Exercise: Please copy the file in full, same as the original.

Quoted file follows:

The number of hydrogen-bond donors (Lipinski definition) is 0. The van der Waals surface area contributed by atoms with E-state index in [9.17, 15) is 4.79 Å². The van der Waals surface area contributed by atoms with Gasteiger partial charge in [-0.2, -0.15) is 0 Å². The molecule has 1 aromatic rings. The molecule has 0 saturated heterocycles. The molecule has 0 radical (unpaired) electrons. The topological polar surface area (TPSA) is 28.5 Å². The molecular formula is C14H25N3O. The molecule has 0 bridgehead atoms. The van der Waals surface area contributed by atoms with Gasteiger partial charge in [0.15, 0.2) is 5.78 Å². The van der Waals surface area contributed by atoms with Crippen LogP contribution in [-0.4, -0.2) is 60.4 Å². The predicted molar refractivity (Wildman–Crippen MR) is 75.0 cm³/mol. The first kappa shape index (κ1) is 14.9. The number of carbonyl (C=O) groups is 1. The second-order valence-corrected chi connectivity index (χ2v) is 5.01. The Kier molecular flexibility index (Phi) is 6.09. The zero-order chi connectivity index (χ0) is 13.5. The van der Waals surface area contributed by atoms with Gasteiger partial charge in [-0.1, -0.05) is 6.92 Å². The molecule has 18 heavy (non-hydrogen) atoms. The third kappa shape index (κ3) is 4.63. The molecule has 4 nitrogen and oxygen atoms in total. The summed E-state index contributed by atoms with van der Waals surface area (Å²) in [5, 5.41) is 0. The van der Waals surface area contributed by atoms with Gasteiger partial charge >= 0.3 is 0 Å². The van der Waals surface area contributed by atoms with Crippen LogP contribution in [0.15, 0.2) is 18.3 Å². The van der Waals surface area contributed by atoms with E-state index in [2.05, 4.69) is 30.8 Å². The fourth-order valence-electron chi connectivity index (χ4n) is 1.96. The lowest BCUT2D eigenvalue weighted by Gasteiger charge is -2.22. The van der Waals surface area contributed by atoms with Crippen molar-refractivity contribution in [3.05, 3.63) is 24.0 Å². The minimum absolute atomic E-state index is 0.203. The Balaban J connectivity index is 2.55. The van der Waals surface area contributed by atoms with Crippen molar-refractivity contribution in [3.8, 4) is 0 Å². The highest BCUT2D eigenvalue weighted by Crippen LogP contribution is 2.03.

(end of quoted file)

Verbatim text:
The number of hydrogen-bond donors (Lipinski definition) is 0. The van der Waals surface area contributed by atoms with E-state index in [9.17, 15) is 4.79 Å². The van der Waals surface area contributed by atoms with Gasteiger partial charge in [-0.2, -0.15) is 0 Å². The molecule has 1 aromatic rings. The molecule has 0 saturated heterocycles. The molecule has 0 radical (unpaired) electrons. The topological polar surface area (TPSA) is 28.5 Å². The molecular formula is C14H25N3O. The molecule has 0 bridgehead atoms. The van der Waals surface area contributed by atoms with Gasteiger partial charge in [0.15, 0.2) is 5.78 Å². The van der Waals surface area contributed by atoms with Crippen LogP contribution in [-0.4, -0.2) is 60.4 Å². The predicted molar refractivity (Wildman–Crippen MR) is 75.0 cm³/mol. The first kappa shape index (κ1) is 14.9. The number of carbonyl (C=O) groups is 1. The second-order valence-corrected chi connectivity index (χ2v) is 5.01. The Kier molecular flexibility index (Phi) is 6.09. The zero-order chi connectivity index (χ0) is 13.5. The van der Waals surface area contributed by atoms with Gasteiger partial charge in [-0.1, -0.05) is 6.92 Å². The molecule has 18 heavy (non-hydrogen) atoms. The third kappa shape index (κ3) is 4.63. The molecule has 4 nitrogen and oxygen atoms in total. The summed E-state index contributed by atoms with van der Waals surface area (Å²) in [5, 5.41) is 0. The van der Waals surface area contributed by atoms with Gasteiger partial charge >= 0.3 is 0 Å². The van der Waals surface area contributed by atoms with Crippen LogP contribution in [0.15, 0.2) is 18.3 Å². The van der Waals surface area contributed by atoms with E-state index in [2.05, 4.69) is 30.8 Å². The fourth-order valence-electron chi connectivity index (χ4n) is 1.96. The lowest BCUT2D eigenvalue weighted by Gasteiger charge is -2.22. The van der Waals surface area contributed by atoms with Crippen molar-refractivity contribution in [3.05, 3.63) is 24.0 Å². The minimum absolute atomic E-state index is 0.203. The Balaban J connectivity index is 2.55. The van der Waals surface area contributed by atoms with Crippen molar-refractivity contribution in [3.8, 4) is 0 Å². The highest BCUT2D eigenvalue weighted by Crippen LogP contribution is 2.03.